Black Friday and Cyber Monday traditionally kick off the holiday shopping season end of November. This year, experts again predict sales records in e-commerce. Particularly on the last mile to the customer, this poses new challenges not only to parcel services, but also to the cities.
Thanks to black and cyber week, the shipping giant UPS, is expecting to deliver over 32 million parcels worldwide per day, up 50 percent over its regular daily volume.
For this reason, more and more temporary employees are needed every year, the handling capacity at depots is increased, and fleets are expanded. For courier, express and parcel service providers (CEP), this daring feat can only be accomplished through precise planning.
To ensure the delivery process is carried out as trouble-free and eco-friendly as possible, intelligent software solutions for transport planning and optimization are of essence. They support planners in combining orders into optimal routes at reduce mileage and resources, all while considering restrictions such as opening hours.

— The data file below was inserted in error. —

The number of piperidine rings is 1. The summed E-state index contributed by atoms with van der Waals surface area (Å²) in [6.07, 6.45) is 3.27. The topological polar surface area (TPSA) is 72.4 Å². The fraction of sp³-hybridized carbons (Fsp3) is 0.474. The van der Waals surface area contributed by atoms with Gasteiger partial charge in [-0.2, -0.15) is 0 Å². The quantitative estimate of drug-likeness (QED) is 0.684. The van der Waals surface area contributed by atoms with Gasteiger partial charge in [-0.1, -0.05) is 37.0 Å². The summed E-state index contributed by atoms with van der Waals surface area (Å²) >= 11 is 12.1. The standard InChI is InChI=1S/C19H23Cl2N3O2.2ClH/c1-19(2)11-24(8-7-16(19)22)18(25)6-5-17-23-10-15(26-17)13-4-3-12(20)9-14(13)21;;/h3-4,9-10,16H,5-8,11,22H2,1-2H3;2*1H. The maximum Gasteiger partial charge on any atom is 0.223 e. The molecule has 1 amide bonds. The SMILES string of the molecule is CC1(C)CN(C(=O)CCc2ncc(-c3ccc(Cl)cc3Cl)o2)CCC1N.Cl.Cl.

“Dealing with such seasonal peaks, requires both excellent operational and tactical planning,” says Gerold Lutz, Solution Director for PTV Route Optimizer. “Using historical data, various different scenarios can be analyzed and evaluated. What happens, for example, if my drivers work nine hours a day instead of eight? Such analyses provide a good basis for decision-making, for example on how many temporary workers are needed or whether new area structures or routes might be useful.”
Despite optimized logistics planning, the estimated record delivery is putting pressure on cities. Booming e-commerce sets off fears of gridlock – not only during holiday season. Ever more smaller vehicles are on the road in cities and this ever more frequently when customers are not located and a second or third attempt must be made.
“Urban logistics and the special challenge of last mile delivery is an interdisciplinary issue. This is where requirements and framework conditions of different players – such as cities, trade, industry and transport companies – meet,” says Gerold Lutz. “It’s not only a question of making logistics processes more efficient, but also of how we can improve the interaction between urban transport planning and logistics providers. And these are both topics where PTV can make a positive impact.”